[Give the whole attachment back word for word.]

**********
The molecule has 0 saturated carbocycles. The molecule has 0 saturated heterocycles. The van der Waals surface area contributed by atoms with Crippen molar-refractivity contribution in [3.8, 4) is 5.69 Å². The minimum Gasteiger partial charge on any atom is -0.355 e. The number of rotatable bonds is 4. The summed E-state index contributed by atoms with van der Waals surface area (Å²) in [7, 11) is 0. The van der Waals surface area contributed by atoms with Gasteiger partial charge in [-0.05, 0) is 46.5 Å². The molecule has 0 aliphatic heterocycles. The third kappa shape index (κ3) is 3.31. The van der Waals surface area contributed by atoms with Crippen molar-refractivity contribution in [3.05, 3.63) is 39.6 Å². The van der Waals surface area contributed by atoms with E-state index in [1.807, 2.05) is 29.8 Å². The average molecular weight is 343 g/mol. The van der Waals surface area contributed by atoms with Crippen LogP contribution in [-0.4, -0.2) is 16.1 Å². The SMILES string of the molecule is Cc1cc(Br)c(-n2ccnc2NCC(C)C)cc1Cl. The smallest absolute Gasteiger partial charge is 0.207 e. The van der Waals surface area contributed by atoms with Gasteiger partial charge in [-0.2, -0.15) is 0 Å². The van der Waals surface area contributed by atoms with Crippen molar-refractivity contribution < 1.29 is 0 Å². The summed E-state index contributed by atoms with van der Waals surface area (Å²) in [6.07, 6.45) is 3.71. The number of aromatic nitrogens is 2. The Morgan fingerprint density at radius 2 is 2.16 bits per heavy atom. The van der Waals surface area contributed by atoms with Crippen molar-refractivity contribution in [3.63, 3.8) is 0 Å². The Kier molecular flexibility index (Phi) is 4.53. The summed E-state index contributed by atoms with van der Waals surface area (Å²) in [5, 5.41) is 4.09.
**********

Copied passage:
The molecule has 0 saturated carbocycles. The molecule has 0 saturated heterocycles. The van der Waals surface area contributed by atoms with Crippen molar-refractivity contribution in [3.8, 4) is 5.69 Å². The minimum Gasteiger partial charge on any atom is -0.355 e. The number of rotatable bonds is 4. The summed E-state index contributed by atoms with van der Waals surface area (Å²) in [7, 11) is 0. The van der Waals surface area contributed by atoms with Gasteiger partial charge in [-0.05, 0) is 46.5 Å². The molecule has 0 aliphatic heterocycles. The third kappa shape index (κ3) is 3.31. The van der Waals surface area contributed by atoms with Crippen molar-refractivity contribution in [3.05, 3.63) is 39.6 Å². The van der Waals surface area contributed by atoms with E-state index in [1.807, 2.05) is 29.8 Å². The average molecular weight is 343 g/mol. The van der Waals surface area contributed by atoms with Crippen LogP contribution in [-0.4, -0.2) is 16.1 Å². The SMILES string of the molecule is Cc1cc(Br)c(-n2ccnc2NCC(C)C)cc1Cl. The smallest absolute Gasteiger partial charge is 0.207 e. The van der Waals surface area contributed by atoms with Gasteiger partial charge in [-0.2, -0.15) is 0 Å². The van der Waals surface area contributed by atoms with Crippen molar-refractivity contribution < 1.29 is 0 Å². The summed E-state index contributed by atoms with van der Waals surface area (Å²) in [6.07, 6.45) is 3.71. The number of aromatic nitrogens is 2. The Morgan fingerprint density at radius 2 is 2.16 bits per heavy atom. The van der Waals surface area contributed by atoms with Crippen molar-refractivity contribution in [3.63, 3.8) is 0 Å². The Kier molecular flexibility index (Phi) is 4.53. The summed E-state index contributed by atoms with van der Waals surface area (Å²) in [5, 5.41) is 4.09.